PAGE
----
A bit of a book review - Gertie Sews Vintage Casual
The other day I saw Gretchen Hirsch’s new book “Gertie Sews Vintage Casual” (GSVC) in the window of my local craft shop, Sew and Tell. And well, as is often the case with sewing books, I had to buy it even though I’m not that into vintage. Well, my reasoning is that I need to make sure Sew and Tell knows there is a market for these books locally, so they keep stocking them..so I can buy them. This is purely selfless, I’m doing the local sewing community a service. Seriously.
“Gertie Sews Vintage Casual” (GSVC) has the same, format, look and structure as the Gertie’s first book “Gertie’s New Book for Better Sewing” (GNNBS) . A spiral bound book, in two parts. The first part focuses on inspiration, fabric information, and skills. GSVC has a chapter on knits, as there are three knit patterns in this volume. The second part covers the patterns: eight in all, with instructions on how to vary your pattern to achieve different looks.
Here’s a rundown of what you get for your money, pattern-wise:
40s style blouse – a blouse with two dart tucks front and back, collar and patch pocket, short sleeve with cuff. Variations: sleeveless blouse with tucks converted to darts; zip front long sleeve bomber jacket.
Half circle skirt – a skirt in four pieces with facing. One main pattern piece for skirt pieces front and back. Variations: short A-line skirt; a quilted skirt cut with pattern piece placed on the fold, this skirt is featured on the cover; topstitched skirt with pockets.
Knit sweetheart top – with cap or three quarter sleeves, bound neckline and pleats in centre front to form the sweetheart. Variations: scoop neck sweater; puff sleeve sweater, three quarter sleeve boat neck top.
Cigarette pants – darted, faced waist pants with front hip pockets and cigarette leg.Variations: 40s wide leg pants with waistband and cuffs; pedal pushers; flared shorts; sailor shorts; and jeans with relaxed leg and topstitching.
Easy knit pencil skirt – a tube skirt in two pieces with hidden elastic waist. Variations: flared skirt with gores and waistband; A-line mini skirt
Pin up sweater – a round neck sweater sized for sweater knits. Variation: cropped sweater with button trim; button-front round neck cardigan.
Shift dress – with Peter Pan collar, French darts and all in one facing. Variation: flared summer dress (combination shift dress/half circle skirt pattern); swing top.
Wrap dress – shawl collar wrap dress with waist seam, forward shoulder seam with gathers, gathered skirt. Variations: one shoulder romper, with bodice of wrap dress drafted with one shoulder combined with shorts pattern ; Jumpsuit using the wrap dress bodice and pant pattern.
Zip front dress – short kimono sleeve top with zip front and flared skirt from above pattern. Variation: sailor blouse.
Halter – sweetheart neckline halter neck top with bra cups, side panel elastic shirring and boning. Variation - a romper, halter pattern with shorts.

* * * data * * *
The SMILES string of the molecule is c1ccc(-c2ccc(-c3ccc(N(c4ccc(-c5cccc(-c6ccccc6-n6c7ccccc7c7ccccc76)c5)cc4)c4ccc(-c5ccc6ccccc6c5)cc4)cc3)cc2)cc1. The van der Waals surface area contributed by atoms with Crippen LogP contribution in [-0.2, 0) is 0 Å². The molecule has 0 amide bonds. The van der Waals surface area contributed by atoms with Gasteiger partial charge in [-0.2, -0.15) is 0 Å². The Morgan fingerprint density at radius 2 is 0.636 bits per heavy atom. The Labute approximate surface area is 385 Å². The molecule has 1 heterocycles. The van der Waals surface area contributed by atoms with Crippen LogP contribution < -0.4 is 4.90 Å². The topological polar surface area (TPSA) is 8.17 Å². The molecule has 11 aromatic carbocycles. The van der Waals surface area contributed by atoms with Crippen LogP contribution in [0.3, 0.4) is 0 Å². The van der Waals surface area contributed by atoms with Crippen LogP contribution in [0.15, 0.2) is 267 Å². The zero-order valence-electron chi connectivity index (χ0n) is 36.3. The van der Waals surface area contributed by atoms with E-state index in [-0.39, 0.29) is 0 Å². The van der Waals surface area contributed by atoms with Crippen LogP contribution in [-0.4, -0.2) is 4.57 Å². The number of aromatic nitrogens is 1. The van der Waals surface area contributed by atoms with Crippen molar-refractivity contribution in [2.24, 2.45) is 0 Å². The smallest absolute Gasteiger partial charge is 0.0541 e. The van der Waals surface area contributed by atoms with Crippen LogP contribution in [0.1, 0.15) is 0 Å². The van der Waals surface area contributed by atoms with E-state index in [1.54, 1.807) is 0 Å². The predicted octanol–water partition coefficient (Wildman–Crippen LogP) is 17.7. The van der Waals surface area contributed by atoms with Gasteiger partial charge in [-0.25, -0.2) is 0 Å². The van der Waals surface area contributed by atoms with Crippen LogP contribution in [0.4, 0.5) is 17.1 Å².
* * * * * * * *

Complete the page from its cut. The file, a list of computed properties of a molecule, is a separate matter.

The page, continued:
Stylewise, this is a bit of a mixed bag for me. Some of the patterns appeal,some don't. To be expected.
Gertie writes that the patterns are a lot simpler than the array of patterns provided in GNBBS, which featured patterns for more formal and dressy occasions that were identifiably vintage. The separates patterns are indeed simple and it seems to me that most of the patterns would not look out of place in a modern catalogue. The vintage element kicks in with styling and fabric choice. This is not necessarily a criticism. Vintage is not everyone’s thing. If it isn’t yours, there is plenty of potential for some nice makes out of GSVC.
The dresses and halter offer more challenging sews for those who have progressed beyond beginner projects, especially the zip front dress which has the front and back bodice, and kimono sleeve cut in one piece. No shoulder seam. I think the dress is kinda cute but yikes! Fitting alert! Make a muslin!
The clothes are photographed on a variety of models (not just Gertie, as in the first book) against a flat background. While the photography isn’t a reason to buy this book, it doesn’t bother me as much as a lack of technical drawings. A tech drawing is worth a thousand words, and personally, I always check out the technical drawings to help in making a decision as to whether I will make a particular pattern. Without technical drawings I had to read the pattern blurb, go to the back to check out what the pattern pieces look like, and in some instances read the instructions to get a sense of the technical aspects of the pattern. Irritating, when a simple drawing gives you so much information.
The book is written in Gertie’s chirpy, chatty style which is a pleasure to read. The first section of GSVC mirrors the first section of GNNBS in a lot of ways, but it not a direct copy. Common topics have been rewritten for GSVC. I’ve delved into this section on GNNBS, and will probably do the same with the knit chapter in this book.
Bottom line time: should you buy this book? If you are a vintage junkie, I think Gertie’s first book was a lot more interesting, and aspirational. However, the fact that the patterns in GSVC are more classic is not necessarily bad thing, especially to those who aren’t into the vintage aesthetic overly much. If it sounds as if I’m in the middle of the road on this book, it’s because I am.
Maybe though, the final word on whether books of this nature are worth our money is in how the patterns perform. On this score, I haven’t made anything yet, but I have plans to make the shift dress for my daughter. And maybe the 40s style blouse for me. So I'll reserve my final judgement as to whether GSVC has been a worthwhile investment until after I've completed these projects.